Tue | Dec 12, 2017

Michael Abrahams | Men and women can just be friends

Published:Monday | August 14, 2017 | 12:24 AM

Recently, I was called to see a patient of mine who was in labour. When I arrived at the maternity unit of the hospital and entered the labour room, I saw her lying supine in the bed, in the middle of a contraction, with a woman tightly grasping one hand, and a man firmly holding the other.

I asked the woman what her relationship to the patient was, and she informed me that she was her sister. I forgot that the labouring woman’s partner lives overseas and was unable to make it back to Jamaica at that time, and assumed that the man in the room, who was comforting her, was her spouse. She reminded me that the father of the child was in America, and introduced me to the gentleman, who was her best friend.

Between the time I arrived at the hospital, which was approximately 8 p.m., and the time she delivered, which was the next morning at 2:40, her best friend and her sister never left her side. The situation initiated a conversation among us on whether men and women can be ‘just friends’.

Irish writer Oscar Wilde said, “Between men and women, there is no friendship possible. There is passion, enmity, worship, love, but no friendship.”

More recently, comedian Steve Harvey said, “We remain your friends in hopes that one day there will be a crack in the door, a chink in the armour,” adding, “trust and believe, that guy you think is just your buddy, he will slide in that crack the moment he gets the opportunity because we're guys.”

Harvey claims that this is the case with women’s male friends 99.9 per cent of the time. I beg to differ. When men posit such statements, they should clearly state that they are speaking for themselves, and not for all of us. Some of my closest, best and most loyal and valued friends are women. I have females who have been my friends since I was a teenager, for decades, with the line between platonic friendship and intimacy never being crossed.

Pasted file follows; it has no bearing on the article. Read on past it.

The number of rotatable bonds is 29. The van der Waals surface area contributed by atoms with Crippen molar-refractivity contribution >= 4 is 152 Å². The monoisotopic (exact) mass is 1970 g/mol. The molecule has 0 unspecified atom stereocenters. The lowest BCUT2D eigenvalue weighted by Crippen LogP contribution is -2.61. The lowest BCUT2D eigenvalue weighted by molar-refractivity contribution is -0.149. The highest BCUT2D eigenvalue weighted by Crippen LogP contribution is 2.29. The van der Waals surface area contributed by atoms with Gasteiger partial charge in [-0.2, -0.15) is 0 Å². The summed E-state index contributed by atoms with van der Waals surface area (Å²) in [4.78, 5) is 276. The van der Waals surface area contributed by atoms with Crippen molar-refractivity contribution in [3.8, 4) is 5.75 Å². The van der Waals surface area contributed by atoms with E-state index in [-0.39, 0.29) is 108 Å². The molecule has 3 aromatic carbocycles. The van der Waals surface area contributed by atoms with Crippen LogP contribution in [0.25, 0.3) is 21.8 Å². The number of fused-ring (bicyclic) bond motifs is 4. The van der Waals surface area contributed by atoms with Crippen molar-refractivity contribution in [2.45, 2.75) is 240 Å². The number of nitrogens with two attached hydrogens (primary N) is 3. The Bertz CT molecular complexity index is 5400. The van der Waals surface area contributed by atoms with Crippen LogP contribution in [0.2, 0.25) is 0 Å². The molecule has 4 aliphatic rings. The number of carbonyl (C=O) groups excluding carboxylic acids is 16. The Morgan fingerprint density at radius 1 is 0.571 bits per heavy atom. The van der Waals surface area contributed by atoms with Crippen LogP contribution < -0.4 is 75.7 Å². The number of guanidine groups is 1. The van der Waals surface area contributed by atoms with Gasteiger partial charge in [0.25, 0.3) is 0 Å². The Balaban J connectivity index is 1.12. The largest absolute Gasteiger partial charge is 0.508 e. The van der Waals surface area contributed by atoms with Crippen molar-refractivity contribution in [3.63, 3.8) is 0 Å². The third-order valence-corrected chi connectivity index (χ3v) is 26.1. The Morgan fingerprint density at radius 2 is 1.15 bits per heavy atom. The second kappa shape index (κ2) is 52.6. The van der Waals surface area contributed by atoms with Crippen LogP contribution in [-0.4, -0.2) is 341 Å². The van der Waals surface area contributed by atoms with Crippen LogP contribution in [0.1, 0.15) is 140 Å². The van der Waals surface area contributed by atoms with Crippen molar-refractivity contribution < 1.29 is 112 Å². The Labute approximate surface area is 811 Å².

I have seen some go through painful breakups, and have offered my shoulders for them to cry on (not place their legs on). I object to people saying that men and women cannot be platonic friends, because it is a fallacy.

There is a popular saying that goes, “If you repeat a lie often enough, it becomes accepted as the truth.”

This “truth” leads men to believe that the only rational reason to be in a woman’s space is to get some. If a man gets close to a woman, the way many of us are socialised, sex becomes an expectation, and for some, this mindset enables a sense of entitlement.

A female friend of mine related a story to me a few years ago about a male friend of hers. She valued his friendship, but he wanted to have sex with her. When she refused, he told her that they could no longer be friends. If that was his attitude, he was probably never her friend in the first place and did not understand the concept of friendship.

 She is not alone.

Many women have told me of being pursued by men who claimed to care deeply about them, only to have the suitors dry up off them when sex was not forthcoming. But in turning their backs on women who did not desire intimacy from them, some of these men may have walked away from people who have the potential to offer them valuable and solid friendships, and friendships contribute significantly to our welfare.

 A good friendship can be a formidable source of companionship, affirmation, advice, laughter and support. Indeed, a World Happiness Database study found that people with close friendships are happier than those without, and happiness impacts significantly on health as it affects physical, mental and social well-being. Unfortunately, misogyny, patriarchy and the objectification of women still persist globally.

When boys are socialised in environments where these situations thrive, the mantra of not being able to be 'just friends' with girls and women influences the way they see the opposite sex, and this prejudicial thinking serves as a barrier to the initiation and development of genuine friendships with them. And when people like Steve Harvey, who consider themselves to be relationship experts, make statements such as the one mentioned earlier, this type of backward thinking is reinforced.

I believe that our boys should be raised and socialised to respect and value women not just as prospects for intimacy and sex, but also for friendships as well. They must learn that just because they may be attracted to a female, it does not mean that they have to hit it. Sometimes, if they get past the attraction, they may appreciate qualities in a female that they would truly desire in a friend, such as honesty, loyalty and unwavering support. Women have minds and hearts, too. They are way more than just transport vehicles for vaginas.